The WAITOMO CAVES: we booked in advance the “Black Labyrinth” 3 hour tour for 142 NZD pp with the Legendary Black Water rafting company. You get to visit the Ruakiri Cave and see its glow worms while floating on an inner tube. As such you avoid the masses that visit the caves on foot. A fun activity with a friendly bunch of people!
After a shower at their well organised outlet we drove down TE ANGA ROAD, a stunningly beautiful drive! We stopped at MANGAPOHUE NATURAL BRIDGE for a 1 hour easy and pleasant walk, also seeing million years old ossified oyster fossils and for the MAROKOPA falls (35 m high!) which are worth a visit as well!
The idea was to continue to Te Kuiti, but the road became unsealed and rather bad from the sea on. We turned back and did the RUAKIRI Bush walk (1 hour) in Waitomo and got to know more about the formation of the caves and the impressive conservation work done by DOC. We stayed the night in Top 10 Holiday park for 160 NZD in an ensuite apartment and had dinner in… Huhu.
On the way to Wellington: note that the waterfront at PARAPARAUMU (near the Ferry for KAPITI Island) is very pleasant (once you have passed the shopping malls and the airport), the Queen Elisabeth Park offers relaxing dune walks, PAIKAKARIKI has a splendid Café: “the Perching Parrot” and RAUMATI some interesting shops.
In Wellington we followed the LP’s suggested city walk which is basically following the revamped waterfront, Courtenay Place and Cuba street.
We had dinner at Shed No 5 starting with fantastic Te Matuku oysters of Waihiki Island.
We stayed at the Ibis in Featherston Street for 195 NZD per night, excl bf. Excellent location, same price as Auckland but with real space in the room. (Ask for a room with a view when booking and be sure you book your parking space in advance when self-driving!)
WELLINGTON Day 2: as the weather looked okay, we decided to visit ZEALANDIA, an eco-sanctuary where biodiversity is being restored to before humans arrived in NZ. Therefore, we took the cable car to Victoria lookout and from there the shuttle to Zealandia.
At the sanctuary, we decided to take the 2-hour guided tour for 55 NZD pp. This tour we recommend highly!!! We had Mr Roy Sharp as guide. We spent 3.5 hours with him and would not have mind a whole day! We learned about NZ’s geological history, how unique its ecosystem was and how with huge effort DOC is trying to restore some of it.
We were introduced to Takahe (a prehistoric looking blue-ish grass eating chicken), the Saddleback, plenty of Tuatura (a Sphenodon), Kaka (a cousin of the alpine Kea), Weka’s, Bellbirds, Fantails, Robins, one Moreport or Ruru, Tui, Hihi, Green Gecko and Weta…. Most species we would be on the lookout for during our next Great walks!! Spotting fauna and flora you know makes the Great Walks even more interesting!
We had lunch at the sanctuary, also recommendable as they offer alternative dishes and desserts in a great setting. We continued our nature discovery day by walking down via the “MOUNTAIN TO CITY TRAIL” through the botanical gardens and finally through the Bolton cemetery.
Dinner at Portofino.
The FERRY TO PICTON: what a phenomenal way to exit Wellington, cross the Cook Strait and enter the MARLBOROUGH SOUNDS (MS)! After about 1.5 hours, the ferry enters the Queen Charlotte Sound and cruises a further 1.5 hours slowly into Picton. It is worth standing on the front or top deck as soon as you enter the Sound. (It may be good to know as well that you can book private sleeping cabins online with your tickets or upon arrival on the boat)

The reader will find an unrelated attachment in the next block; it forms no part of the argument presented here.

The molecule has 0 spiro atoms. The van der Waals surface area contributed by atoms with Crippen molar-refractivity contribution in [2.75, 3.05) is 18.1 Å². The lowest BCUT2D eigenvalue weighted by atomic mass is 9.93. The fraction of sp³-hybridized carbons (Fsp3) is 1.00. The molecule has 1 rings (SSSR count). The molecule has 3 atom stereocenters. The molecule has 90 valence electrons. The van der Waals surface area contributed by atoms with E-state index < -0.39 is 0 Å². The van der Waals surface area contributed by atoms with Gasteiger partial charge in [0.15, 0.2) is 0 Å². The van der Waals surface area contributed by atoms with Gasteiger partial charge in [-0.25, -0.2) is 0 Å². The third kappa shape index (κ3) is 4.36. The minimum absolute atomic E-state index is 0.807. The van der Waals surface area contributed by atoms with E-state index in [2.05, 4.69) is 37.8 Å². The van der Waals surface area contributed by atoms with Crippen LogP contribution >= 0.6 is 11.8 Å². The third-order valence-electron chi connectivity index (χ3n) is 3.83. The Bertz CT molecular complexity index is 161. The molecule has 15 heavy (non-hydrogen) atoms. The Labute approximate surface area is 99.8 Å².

PICTON’S waterfront is picturesque and worth a walk over the marina bridge (look out for stingrays!) and doing some afternoon hikes: Bob’s bay and/or Harbour view walk.
For dinner we had starters at Cockels but left because of smokers on the terrace where we sat; continued at Oxley’s, a very beautiful place at the waterfront with average food but a decent fish of the day.
DAY 2 Picton: DOLPHIN watching and swimming with EKO -Tours: we booked a tour that goes into the QC Sound looking for dolphins (115 NZD pp) and when meeting dusky or bottleneck (only those), you can swim with them. We saw 2 small pots of Hector Dolphins which are resident in the MS. (having not met with and not swum with other dolphins we got re-imbursed partly!)
EKO are a nice and friendly outfit and an alternative to Kaikoura (when you don’t manage to book it in advance!
MARAHAU and TAKAKA
We drove to MARAHAU (instead of directly to Takaka, see under): take the scenic road to Nelson with occasional stops in Havelock, Canvastown and certainly at PELORUS BRIDGE for a swim and great lunches and more at the Pelorus Café. There are also some beautiful short walks around there. (And next time we will certainly kayak down the Pelorus river!).
We had a stop in NELSON as well to go browsing in Trafalgar Street, an interesting street particularly towards the end at the foot of the Christ Church Cathedral! Note that there is also an excellent i-Site and DOC office! We were advised here to postpone our Heaphy track with one day as there was a serious Cyclone (Typhoon) approaching. That made us decide to go to Marahau and do some hiking along the Abel Tasman Track (ATT)
We stayed in MARAHAU in Mac Donald’s Old farm for 150 NZD, in a “rural apartment” with morning and evening visits of 5 cute white geese. (see pictures) (in Marahau check out Abel Tasman lodges and Split Apple Lodge as well (book early!)) Marahau is where the start (or end) of the ATT is and the base from where to explore the Abel Tasman marine reserve.
The drive from Marahau to TAKAKA goes along a wonderful road. We continued to explore GOLDEN BAY by car. We were warned for Cyclone Gita making landfall that day so decided to stay in downtown Takaka, Mohua motel for 125 NZD, a comfortable and cosy place with very friendly owners (Ask to stay on the 2nd floor with great pasture views from the terrace). The road to Takaka over Takaka Hill was partly washed away that night, so we would have been stuck there for a couple of days hadn’t it been that we had planned the Heaphy Track then which ironically had us actually walking out of the enclosed area and flying back in…
To blend in into the tourist scene in Takaka you need plenty of tattoos, metal pins in your face, walk barefoot and your clothes mustn’t have seen any soap for the last 10 days! If not, you belong to a subculture which – you never know with social media – may be emulated next, though.